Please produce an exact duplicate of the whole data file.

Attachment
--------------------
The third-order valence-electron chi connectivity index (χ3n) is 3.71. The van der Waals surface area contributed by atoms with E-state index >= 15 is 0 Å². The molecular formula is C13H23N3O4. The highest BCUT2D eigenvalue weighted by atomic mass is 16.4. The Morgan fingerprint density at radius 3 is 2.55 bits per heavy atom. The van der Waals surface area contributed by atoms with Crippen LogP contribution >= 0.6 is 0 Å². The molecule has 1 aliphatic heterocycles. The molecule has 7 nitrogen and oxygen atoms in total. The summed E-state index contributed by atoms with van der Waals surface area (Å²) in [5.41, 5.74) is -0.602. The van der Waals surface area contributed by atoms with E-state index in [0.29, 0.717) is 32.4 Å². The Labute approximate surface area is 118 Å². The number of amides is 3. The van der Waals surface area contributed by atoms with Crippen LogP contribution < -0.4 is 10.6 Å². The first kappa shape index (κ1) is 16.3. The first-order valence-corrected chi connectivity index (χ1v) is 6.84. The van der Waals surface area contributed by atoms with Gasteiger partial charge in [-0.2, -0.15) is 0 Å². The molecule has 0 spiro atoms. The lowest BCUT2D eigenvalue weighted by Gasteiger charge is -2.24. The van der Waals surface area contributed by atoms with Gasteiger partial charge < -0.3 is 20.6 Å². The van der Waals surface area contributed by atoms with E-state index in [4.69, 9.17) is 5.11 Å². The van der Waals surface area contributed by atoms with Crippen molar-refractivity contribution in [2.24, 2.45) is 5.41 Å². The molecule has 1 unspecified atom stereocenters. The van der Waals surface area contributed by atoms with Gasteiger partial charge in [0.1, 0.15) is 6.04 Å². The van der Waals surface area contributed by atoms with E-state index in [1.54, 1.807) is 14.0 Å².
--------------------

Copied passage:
The third-order valence-electron chi connectivity index (χ3n) is 3.71. The van der Waals surface area contributed by atoms with E-state index >= 15 is 0 Å². The molecular formula is C13H23N3O4. The highest BCUT2D eigenvalue weighted by atomic mass is 16.4. The Morgan fingerprint density at radius 3 is 2.55 bits per heavy atom. The van der Waals surface area contributed by atoms with Crippen LogP contribution >= 0.6 is 0 Å². The molecule has 1 aliphatic heterocycles. The molecule has 7 nitrogen and oxygen atoms in total. The summed E-state index contributed by atoms with van der Waals surface area (Å²) in [5.41, 5.74) is -0.602. The van der Waals surface area contributed by atoms with E-state index in [0.29, 0.717) is 32.4 Å². The Labute approximate surface area is 118 Å². The number of amides is 3. The van der Waals surface area contributed by atoms with Crippen LogP contribution < -0.4 is 10.6 Å². The first kappa shape index (κ1) is 16.3. The first-order valence-corrected chi connectivity index (χ1v) is 6.84. The van der Waals surface area contributed by atoms with Gasteiger partial charge in [-0.2, -0.15) is 0 Å². The molecule has 0 spiro atoms. The lowest BCUT2D eigenvalue weighted by Gasteiger charge is -2.24. The van der Waals surface area contributed by atoms with Gasteiger partial charge < -0.3 is 20.6 Å². The van der Waals surface area contributed by atoms with E-state index in [4.69, 9.17) is 5.11 Å². The van der Waals surface area contributed by atoms with Crippen molar-refractivity contribution in [2.24, 2.45) is 5.41 Å². The molecule has 1 unspecified atom stereocenters. The van der Waals surface area contributed by atoms with Gasteiger partial charge in [0.1, 0.15) is 6.04 Å². The van der Waals surface area contributed by atoms with E-state index in [1.54, 1.807) is 14.0 Å².